Dr. Saturday

Doc 5: BCS-era number fives -- No. 3 USC

Mark Sanchez USC Rose Bowl 2009

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Mark Sanchez celebrates winning the 2009 Rose Bowl

This offseason we will count down various topics from Monday through Friday, bringing you the top five of the important and definitely some not so important issues in college football. It's the Doc Five, every week until we will thankfully have actual games to discuss.

Happy Cinco de Mayo week. As we celebrate the fifth day of the fifth month of the year in our weekly Doc 5 feature, why not stick with the five theme?

This week we're going to rank the top five No. 5s from the BCS era. Why would they be significant? Well, with the new four-team Playoff, these teams would have been the first team left out of a tournament if the BCS rankings were used in lieu of the selection committee.

Yes, we've already redone the BCS with a Playoff this offseason, but we didn't give the No. 5s any love. Now it's time to do that. Let's get started.


No. 3: 2008 USC

USC lost too early and fell too far.

A popular theory in the BCS era was that an early loss wasn't as penalizing as a late loss. Lose early, and you have plenty of time to work your way back up the standings. Lose late, and you may be out of luck.

2008 USC lost in the third week of the season. A week after demolishing then-No. 5 Ohio State 35-3, the Trojans traveled to Oregon State. At halftime, USC was down 21-0.

The Trojans made it a one-score game in the third quarter, but after Oregon State's Jacquizz Rodgers scored to make it 27-14 with 2:39 in the fourth quarter, a USC comeback was off the table.

The loss dropped USC to ninth in both the AP and coaches polls. The Trojans never recovered despite going undefeated the rest of the way.

After starting the season at No. 3, a relatively weak Pac-12 might have been USC's undoing. Throughout the rest of the season, USC only played two ranked teams, and both of them (Oregon and Cal) were ranked in the 20s at the time of the game.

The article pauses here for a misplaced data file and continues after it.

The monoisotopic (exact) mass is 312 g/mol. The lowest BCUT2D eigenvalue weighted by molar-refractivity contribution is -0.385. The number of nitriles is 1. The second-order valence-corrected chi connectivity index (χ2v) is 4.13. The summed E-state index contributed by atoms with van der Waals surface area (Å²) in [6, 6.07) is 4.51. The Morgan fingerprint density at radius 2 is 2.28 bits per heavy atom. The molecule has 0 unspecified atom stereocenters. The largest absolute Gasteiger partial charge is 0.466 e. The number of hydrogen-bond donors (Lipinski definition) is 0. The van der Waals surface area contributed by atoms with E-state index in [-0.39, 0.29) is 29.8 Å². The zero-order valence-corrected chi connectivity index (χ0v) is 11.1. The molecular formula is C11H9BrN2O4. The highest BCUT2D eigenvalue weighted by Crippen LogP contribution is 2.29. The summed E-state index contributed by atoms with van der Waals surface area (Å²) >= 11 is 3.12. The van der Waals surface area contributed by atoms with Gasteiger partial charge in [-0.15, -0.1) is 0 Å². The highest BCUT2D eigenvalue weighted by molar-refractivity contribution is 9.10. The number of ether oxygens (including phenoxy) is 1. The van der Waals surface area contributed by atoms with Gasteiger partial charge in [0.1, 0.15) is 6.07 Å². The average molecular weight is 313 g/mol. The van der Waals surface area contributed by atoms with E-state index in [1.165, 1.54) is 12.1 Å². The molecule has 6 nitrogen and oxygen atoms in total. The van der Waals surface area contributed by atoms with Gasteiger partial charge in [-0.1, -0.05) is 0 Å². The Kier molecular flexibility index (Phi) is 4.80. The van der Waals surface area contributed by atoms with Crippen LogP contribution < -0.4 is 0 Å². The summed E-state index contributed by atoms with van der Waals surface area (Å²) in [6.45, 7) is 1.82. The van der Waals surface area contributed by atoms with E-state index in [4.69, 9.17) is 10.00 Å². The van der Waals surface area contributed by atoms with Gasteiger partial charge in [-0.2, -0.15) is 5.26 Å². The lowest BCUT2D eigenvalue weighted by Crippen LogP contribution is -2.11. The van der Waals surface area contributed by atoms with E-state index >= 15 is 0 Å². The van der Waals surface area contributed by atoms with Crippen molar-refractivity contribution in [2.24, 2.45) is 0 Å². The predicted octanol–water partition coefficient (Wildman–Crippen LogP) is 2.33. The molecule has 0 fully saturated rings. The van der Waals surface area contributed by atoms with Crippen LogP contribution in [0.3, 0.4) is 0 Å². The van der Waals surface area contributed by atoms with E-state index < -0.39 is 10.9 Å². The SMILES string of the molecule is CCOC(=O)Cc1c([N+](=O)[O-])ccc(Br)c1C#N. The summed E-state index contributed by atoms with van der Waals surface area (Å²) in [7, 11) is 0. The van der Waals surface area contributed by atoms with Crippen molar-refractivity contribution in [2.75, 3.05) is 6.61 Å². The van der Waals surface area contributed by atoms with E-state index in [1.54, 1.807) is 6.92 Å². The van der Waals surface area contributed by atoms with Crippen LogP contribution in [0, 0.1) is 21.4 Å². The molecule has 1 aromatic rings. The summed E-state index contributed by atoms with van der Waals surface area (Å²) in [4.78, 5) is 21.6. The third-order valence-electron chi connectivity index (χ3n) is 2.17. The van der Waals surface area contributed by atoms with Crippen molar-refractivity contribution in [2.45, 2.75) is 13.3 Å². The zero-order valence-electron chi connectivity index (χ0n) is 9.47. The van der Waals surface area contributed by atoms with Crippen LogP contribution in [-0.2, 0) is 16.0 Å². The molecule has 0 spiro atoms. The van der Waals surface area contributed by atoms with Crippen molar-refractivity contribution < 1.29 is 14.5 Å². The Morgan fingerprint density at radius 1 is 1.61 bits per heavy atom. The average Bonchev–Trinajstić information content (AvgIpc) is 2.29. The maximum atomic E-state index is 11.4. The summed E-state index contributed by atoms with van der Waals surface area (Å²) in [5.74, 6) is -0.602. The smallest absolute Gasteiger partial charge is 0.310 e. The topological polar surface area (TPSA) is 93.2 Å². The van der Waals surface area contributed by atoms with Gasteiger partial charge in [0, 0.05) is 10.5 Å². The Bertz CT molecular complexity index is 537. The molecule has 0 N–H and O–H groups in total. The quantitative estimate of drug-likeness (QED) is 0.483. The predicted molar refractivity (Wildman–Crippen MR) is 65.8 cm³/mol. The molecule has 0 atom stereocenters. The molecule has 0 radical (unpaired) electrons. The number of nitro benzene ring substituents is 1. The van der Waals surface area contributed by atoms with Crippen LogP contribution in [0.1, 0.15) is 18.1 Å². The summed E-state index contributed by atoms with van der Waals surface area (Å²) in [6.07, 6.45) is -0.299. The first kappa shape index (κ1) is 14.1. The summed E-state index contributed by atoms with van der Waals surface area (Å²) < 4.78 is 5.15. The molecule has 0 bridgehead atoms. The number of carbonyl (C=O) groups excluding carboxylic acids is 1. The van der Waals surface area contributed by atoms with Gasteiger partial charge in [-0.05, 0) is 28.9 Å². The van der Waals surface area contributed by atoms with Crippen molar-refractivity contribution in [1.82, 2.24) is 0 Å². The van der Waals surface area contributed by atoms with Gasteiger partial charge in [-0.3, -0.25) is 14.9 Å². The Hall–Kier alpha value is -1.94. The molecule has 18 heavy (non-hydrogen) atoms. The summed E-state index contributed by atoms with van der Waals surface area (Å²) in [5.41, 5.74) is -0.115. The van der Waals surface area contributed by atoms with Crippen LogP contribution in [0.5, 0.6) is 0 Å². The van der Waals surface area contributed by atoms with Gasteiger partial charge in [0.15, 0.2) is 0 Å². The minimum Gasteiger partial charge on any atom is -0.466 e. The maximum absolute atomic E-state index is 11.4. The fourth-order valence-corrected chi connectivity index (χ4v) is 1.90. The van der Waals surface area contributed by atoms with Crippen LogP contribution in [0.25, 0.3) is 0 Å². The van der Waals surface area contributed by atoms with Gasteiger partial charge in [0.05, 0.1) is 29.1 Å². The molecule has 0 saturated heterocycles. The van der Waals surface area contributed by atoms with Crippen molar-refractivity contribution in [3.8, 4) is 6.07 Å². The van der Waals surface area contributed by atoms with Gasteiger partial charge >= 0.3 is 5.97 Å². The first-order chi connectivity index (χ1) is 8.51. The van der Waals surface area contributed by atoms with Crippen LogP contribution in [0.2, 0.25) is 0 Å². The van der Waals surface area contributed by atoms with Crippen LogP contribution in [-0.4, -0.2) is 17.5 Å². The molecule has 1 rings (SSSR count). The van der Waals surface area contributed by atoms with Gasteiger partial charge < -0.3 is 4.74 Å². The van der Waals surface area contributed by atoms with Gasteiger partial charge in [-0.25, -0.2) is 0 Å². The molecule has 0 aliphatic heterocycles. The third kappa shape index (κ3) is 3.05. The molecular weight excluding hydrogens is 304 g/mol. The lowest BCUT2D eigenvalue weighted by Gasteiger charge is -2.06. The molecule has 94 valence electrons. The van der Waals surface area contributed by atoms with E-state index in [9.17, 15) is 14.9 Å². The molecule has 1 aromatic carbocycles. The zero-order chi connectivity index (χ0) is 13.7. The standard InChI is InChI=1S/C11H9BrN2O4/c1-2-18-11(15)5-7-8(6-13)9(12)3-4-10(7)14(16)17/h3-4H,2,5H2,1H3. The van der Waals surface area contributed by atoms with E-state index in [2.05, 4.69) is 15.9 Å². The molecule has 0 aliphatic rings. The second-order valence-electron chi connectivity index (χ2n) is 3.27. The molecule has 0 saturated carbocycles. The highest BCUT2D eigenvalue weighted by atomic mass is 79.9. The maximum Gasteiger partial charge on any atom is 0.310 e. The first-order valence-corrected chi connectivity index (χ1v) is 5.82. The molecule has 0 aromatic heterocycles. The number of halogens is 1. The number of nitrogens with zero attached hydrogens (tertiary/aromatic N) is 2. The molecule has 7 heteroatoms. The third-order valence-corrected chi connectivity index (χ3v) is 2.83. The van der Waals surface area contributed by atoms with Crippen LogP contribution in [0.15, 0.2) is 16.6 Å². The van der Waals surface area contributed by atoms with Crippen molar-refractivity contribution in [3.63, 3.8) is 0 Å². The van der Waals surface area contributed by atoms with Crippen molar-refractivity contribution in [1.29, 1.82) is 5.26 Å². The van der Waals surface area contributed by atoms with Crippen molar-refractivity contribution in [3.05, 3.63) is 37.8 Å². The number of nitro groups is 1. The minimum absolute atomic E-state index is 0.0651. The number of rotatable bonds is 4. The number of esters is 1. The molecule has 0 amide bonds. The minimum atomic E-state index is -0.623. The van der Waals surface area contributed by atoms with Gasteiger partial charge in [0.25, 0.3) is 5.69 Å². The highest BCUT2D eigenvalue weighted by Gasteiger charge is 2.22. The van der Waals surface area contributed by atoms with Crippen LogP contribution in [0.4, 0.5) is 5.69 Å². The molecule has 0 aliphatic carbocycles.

Just half of the Pac-10 ended up bowl eligible and Notre Dame, USC's long-time rival, was just 7-6. It was not a good season to try to make up ground.

However, there was one final chance to break into the top four. A one-loss Florida team met undefeated and then-No. 1 Alabama for the SEC title in the conference's championship game. A Florida loss would have put the Trojans into the top four. Florida won, and Alabama only slipped to fourth.

While this Trojan team may not have been as talented as past USC teams with names like Bush and Leinart, the defense might have been just as stout. The linebacking corps included Brian Cushing, Clay Matthews, Rey Maualuga and Kaluka Maiava and Taylor Mays was at safety.

However, the Mark Sanchez-led offense didn't have hte name recognition of Bush and Leinart and White and Williams, and it struggled at times, scoring just 17 points in wins over Cal and Arizona.

Had USC been armed with two presumptive Heisman candidates on the offensive side of the football, the perception of the Trojans might have moved them up a notch or two. Instead, coupled with a relatively weak Pac-12, USC would have been on the outside looking in as two Big 12 and two SEC teams played for the title.

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Nick Bromberg is the assistant editor of Dr. Saturday on Yahoo Sports. Have a tip? Email him at or follow him on Twitter!

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